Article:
What Will Be Left When You Are Older?

In reading the post byΒ Rage Against the MinivanΒ about how it is time to tone down all the “holidays” a notch, I couldn’t help but think about the fact that it relates to something else that has really been bothering me.

It is this idea, this concept, this seeming need in our culture these days to have our children experience it all. As if there is some kind of ticking time clock over our heads that suggests somehow that if we don’t make sure our children have the latest electronics and play *all* the sports, and go as many places as possible that we have somehow failed.

And I get it, totally. I want nothing more than for my girls to learn how to ski. Because skiing is amazing and wonderful and fun and lots of their friends are doing it. But skiing is expensive and time-consuming and takes a tremendous amount of effort to pull off the right way. Admittedly, I want them to learn to ski in Colorado, just like I did. And so when each winter passes by without a trip there, I feel a pang of guilt and a bit of anxiety, as if my mind is saying, “There goes your shot. Again.” I then have to remind myself that my girls are nine and five. There is plenty of time left to ski. Or maybe they will never ski and that will have to be okay, too.

It has me wondering that if by age nine, my daughter already has a Kindle Fire and access to an iPad and has been to New York City twice and on and on and on, what is left for her to experience when she is older? Am I somehow setting her up for crushing disappointment when real life settles in, and she realizes that you can’t always have exactly what you want when you want it. Am I taking away her opportunity to experience the joy of growing up and having amazing opportunities come in due time? Am I robbing her of the feeling of genuinely waiting for something you really want and the excitement when you actually get it?

I remember in 8th grade there was a big dance at the end of the school year. I also remember that there was a giant controversy over whether or not the girls should be allowed to wear strapless dresses. At the end of the day, the mothers organizing the dance decided that we girls would have plenty of time left in our lives to wear strapless dresses and perhaps 8th grade is not the time for that. Of course, all of us girls protested and whined and complained and were just sure that we were old enough, mature enough, grown up enough to pull off that look. Today, I look back from the mom seat and say a silent thank you to those moms who knew best. There was plenty of time left. And we were all better off for having to wait.

See, life is full of waiting. And monotony. And routine. And missing out.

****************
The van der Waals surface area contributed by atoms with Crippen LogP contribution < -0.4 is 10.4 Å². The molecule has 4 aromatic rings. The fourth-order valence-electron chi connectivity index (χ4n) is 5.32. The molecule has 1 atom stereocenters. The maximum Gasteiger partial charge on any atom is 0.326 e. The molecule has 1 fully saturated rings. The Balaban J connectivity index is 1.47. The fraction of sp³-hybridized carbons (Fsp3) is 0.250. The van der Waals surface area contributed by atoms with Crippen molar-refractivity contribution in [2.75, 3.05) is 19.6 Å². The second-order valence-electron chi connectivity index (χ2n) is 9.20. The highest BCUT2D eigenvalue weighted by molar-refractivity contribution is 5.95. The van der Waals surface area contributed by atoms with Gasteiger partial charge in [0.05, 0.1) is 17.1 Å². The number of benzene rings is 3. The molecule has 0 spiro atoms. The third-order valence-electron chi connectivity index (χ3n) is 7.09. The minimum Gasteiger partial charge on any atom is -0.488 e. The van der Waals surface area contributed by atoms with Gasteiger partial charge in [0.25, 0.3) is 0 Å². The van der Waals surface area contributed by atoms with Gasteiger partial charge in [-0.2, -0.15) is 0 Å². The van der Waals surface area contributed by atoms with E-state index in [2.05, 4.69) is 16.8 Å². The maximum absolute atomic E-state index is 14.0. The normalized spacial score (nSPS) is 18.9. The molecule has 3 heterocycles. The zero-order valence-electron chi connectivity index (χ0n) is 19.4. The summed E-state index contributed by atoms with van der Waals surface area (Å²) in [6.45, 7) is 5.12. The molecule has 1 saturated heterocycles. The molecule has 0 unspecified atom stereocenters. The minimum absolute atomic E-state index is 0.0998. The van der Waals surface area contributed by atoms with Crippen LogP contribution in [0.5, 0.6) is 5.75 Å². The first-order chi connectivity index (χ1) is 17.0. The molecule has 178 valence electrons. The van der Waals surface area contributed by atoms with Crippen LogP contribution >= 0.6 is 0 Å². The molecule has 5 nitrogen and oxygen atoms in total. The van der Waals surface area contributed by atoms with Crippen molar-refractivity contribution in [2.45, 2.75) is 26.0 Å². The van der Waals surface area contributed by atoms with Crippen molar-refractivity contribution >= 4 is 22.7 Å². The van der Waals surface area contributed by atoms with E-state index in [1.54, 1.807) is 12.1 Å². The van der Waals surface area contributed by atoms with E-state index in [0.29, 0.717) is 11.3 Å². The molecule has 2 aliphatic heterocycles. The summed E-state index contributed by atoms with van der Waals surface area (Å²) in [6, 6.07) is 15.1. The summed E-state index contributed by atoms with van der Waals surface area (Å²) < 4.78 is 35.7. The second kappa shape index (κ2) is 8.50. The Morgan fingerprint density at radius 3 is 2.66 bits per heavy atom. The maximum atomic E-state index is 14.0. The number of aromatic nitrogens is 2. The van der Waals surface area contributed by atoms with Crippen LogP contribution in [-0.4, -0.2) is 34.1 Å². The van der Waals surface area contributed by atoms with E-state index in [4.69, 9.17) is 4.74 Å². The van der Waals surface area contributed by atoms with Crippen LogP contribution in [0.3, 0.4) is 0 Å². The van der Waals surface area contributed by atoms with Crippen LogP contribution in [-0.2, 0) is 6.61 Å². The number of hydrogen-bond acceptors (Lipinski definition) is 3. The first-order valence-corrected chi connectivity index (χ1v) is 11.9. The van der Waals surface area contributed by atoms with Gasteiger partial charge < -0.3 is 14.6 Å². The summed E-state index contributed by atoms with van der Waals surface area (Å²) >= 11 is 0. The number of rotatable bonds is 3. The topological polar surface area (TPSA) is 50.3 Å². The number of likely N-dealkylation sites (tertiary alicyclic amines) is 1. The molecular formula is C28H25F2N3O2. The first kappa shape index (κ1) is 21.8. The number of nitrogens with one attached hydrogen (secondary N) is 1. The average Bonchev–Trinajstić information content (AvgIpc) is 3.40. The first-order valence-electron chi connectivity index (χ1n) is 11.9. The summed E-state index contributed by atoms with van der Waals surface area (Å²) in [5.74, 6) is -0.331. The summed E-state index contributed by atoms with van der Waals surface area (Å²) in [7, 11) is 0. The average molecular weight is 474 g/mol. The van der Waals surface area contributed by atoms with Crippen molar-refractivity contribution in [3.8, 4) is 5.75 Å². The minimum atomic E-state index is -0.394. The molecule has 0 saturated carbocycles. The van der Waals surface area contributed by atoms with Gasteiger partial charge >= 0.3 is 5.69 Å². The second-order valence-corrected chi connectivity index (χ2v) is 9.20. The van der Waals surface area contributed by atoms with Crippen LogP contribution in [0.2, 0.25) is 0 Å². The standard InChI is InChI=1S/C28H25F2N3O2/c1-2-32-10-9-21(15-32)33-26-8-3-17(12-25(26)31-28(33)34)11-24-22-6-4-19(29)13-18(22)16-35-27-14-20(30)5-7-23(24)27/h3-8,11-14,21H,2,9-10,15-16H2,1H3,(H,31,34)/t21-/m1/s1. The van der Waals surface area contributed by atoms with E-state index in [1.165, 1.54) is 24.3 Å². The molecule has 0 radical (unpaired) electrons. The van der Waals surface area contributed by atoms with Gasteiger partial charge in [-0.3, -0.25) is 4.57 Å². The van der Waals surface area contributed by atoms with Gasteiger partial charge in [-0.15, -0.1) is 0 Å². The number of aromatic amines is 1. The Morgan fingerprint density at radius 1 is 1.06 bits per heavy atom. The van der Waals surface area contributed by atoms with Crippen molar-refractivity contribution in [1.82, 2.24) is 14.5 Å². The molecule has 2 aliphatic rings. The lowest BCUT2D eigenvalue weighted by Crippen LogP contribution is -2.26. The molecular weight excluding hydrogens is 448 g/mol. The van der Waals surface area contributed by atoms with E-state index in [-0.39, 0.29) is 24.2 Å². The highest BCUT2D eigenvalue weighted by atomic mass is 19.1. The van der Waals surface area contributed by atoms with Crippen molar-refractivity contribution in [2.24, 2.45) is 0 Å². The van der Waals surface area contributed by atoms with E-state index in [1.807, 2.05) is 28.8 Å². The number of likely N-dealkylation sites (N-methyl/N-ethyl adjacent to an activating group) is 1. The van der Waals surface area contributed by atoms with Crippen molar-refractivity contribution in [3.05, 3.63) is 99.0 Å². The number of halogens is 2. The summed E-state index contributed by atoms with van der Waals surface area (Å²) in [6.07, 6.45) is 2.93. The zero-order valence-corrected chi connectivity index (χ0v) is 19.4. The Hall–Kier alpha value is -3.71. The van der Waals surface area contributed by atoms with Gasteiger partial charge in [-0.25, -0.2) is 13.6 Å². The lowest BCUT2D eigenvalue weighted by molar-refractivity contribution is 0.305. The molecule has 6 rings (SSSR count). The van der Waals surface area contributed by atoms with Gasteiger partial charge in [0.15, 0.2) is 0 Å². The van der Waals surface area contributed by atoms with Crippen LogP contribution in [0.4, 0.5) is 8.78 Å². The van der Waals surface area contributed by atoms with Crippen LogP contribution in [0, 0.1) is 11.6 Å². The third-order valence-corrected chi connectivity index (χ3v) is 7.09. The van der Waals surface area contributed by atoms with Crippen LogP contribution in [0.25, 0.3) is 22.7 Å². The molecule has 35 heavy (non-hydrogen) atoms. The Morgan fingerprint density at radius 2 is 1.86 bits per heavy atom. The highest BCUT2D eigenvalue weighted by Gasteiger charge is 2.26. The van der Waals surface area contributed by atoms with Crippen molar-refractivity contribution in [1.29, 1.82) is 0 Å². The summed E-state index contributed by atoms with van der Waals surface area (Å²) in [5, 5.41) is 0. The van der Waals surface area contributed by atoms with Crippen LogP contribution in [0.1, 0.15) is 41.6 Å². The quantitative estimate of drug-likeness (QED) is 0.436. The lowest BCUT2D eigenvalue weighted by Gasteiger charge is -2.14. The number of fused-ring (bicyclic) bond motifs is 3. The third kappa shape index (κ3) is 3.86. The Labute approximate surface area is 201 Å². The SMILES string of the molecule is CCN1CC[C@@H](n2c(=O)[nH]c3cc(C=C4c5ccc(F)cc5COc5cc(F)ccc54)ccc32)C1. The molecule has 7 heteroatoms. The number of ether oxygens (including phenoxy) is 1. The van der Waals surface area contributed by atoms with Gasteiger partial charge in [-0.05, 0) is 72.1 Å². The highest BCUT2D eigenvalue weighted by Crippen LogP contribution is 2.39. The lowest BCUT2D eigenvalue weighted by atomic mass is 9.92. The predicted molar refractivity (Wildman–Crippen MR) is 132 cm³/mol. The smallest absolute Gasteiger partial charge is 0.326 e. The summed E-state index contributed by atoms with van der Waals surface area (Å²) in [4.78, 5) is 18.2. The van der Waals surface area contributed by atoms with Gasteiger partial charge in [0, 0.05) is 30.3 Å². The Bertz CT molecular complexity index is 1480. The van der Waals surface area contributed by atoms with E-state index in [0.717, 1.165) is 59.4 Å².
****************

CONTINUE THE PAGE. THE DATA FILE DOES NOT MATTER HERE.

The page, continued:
Life is full of missing out.

It seems as though we have forgotten that in our little suburban bubbles, and I think we may be missing the chance to teach it to our children.


Maybe it really is okay to say to our children, not right now. Or no. Or perhaps next year. Or when you are older.

Maybe the short-term pain of their anger or sense of injustice and the unfairness of it all will be met with the long-term gain of their ability to be patient. To genuinely learn what it is to wait. To work hard. To really understand that in life there is something to be said for getting something all in due time.



What Will Be Left When You Are Older? — 148 Comments

  1. Great, great post. I have thought about this often… And have really tried to choose somethings to focus on now – things that I feel our family needs to do now bcs it’s beneficial for our bonding; and other things that I tell my kids they’ll have to resent me now and do it for themselves later. I also struggle with my littler guys being pulled into my bigger guys worlds too quickly – and certain things everyone has to wait for. But it is soooooo hard because their friends are wearing the makeup watching the R rated movies, playing the M video games, going out for dinners all the time, signed up for every sport activity, taking the expensive classes instead of the cheapy community ones. (Athough I NEVER want them to be exposed to some things but they will have to decide when they are older). When they whine and complain, I usually share that “they can have it all. Just not all now”. Life is long…. There is plenty of time to wait to do things. Don’t ruin the now by not being fully immersed in the present:)

    • I totally agree with you Leah. It is all about the balance, and I fear that we are losing it. And yes, my five year-old is definitely pulled into the big sister world more than I wish she was. Thank you so much for this excellent comment.